While Kovalev (23-0-1, 21 KOs) almost always wins by knockout, Agnew has knocked out just 13 of his 26 opponents during a seven-year pro career.

“It doesn’t matter how many fighters I went the distance with or how many fighters I stopped,” Agnew said. “Everybody knows styles make fights and I know I have the style to beat Kovalev and anybody else you put in front of me.”

When a reporter suggested to Agnew on the aforementioned conference call that it was Agnew, not Kovalev, that sounded overconfident, Agnew clarified his approach.

“I don’t know how you guys are taking it,” said Agnew, who’s ranked No. 3 by the IBF and No. 15 by the WBO. “I’m not sounding overconfident. I’m humble and I know the road I had to take to get here. And now that I’m here, I have to show the world all my talent. I have to show the world who is Cedric Agnew.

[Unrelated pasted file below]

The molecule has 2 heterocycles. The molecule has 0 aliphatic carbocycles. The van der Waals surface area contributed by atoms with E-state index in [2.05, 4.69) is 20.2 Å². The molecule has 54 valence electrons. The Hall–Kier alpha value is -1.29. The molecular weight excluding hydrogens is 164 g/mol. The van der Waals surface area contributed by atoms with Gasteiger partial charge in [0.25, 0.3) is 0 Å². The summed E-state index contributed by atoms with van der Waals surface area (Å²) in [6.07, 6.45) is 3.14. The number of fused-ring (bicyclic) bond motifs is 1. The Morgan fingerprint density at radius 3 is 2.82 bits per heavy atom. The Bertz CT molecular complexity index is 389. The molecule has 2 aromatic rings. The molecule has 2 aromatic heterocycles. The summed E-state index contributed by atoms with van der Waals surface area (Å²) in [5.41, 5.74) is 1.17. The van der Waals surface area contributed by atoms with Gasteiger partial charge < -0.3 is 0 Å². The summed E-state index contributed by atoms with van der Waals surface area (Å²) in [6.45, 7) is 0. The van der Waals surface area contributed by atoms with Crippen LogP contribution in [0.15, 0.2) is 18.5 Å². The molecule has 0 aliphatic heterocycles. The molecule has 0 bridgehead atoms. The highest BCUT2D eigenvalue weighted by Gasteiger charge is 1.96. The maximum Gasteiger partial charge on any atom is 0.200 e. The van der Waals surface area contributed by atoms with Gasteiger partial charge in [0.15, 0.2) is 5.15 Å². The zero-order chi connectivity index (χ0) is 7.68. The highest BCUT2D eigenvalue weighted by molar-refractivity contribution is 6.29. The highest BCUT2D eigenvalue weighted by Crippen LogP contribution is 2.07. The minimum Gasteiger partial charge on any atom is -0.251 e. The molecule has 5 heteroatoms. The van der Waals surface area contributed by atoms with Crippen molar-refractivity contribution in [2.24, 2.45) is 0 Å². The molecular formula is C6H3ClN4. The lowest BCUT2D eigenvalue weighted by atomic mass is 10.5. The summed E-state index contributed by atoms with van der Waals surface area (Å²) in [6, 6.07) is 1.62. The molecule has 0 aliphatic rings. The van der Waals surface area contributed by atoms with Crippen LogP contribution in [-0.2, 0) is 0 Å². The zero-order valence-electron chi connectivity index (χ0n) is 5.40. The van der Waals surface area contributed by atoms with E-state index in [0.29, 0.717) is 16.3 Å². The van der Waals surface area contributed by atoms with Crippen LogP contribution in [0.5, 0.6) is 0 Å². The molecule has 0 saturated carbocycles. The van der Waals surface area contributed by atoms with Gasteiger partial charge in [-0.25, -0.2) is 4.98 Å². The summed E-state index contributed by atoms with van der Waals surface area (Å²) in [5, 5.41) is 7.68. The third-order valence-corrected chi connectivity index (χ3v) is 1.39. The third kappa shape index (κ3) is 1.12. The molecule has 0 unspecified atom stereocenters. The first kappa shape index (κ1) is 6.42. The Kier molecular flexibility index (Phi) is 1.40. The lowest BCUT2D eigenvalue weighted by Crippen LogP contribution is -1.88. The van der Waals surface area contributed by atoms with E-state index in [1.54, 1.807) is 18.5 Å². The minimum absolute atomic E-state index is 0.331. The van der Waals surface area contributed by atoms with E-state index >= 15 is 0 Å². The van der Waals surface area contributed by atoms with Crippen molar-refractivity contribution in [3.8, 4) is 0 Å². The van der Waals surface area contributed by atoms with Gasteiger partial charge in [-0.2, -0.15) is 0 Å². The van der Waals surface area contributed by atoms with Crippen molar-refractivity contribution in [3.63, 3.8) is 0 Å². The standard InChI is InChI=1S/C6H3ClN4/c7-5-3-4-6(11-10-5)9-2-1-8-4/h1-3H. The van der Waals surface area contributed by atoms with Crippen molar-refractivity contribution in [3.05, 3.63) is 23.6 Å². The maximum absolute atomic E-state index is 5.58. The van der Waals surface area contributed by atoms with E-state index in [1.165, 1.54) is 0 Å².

“Like everybody said, I’m under the radar. Not many people know too much about me. But come March 29, I feel like I have to make a statement. I have to. I’m not trying to sound overconfident or anything. I’m just saying what I have to do.”




By Keith Idec –

Adonis Stevenson’s resistance thus far hasn’t discouraged Sergey Kovalev from thinking they’ll fight sometime later this year.

Russia’s Kovalev said on a conference call Thursday to promote his March 29 fight against American Cedric Agnew that he believes public pressure eventually will lead to a meeting between the light heavyweight champions.

“He will go to the fight because the public, fans and everybody wants this fight,” Kovalev said. “Everybody will push him if he doesn’t want this fight. In this year, we will fight, I’m sure.”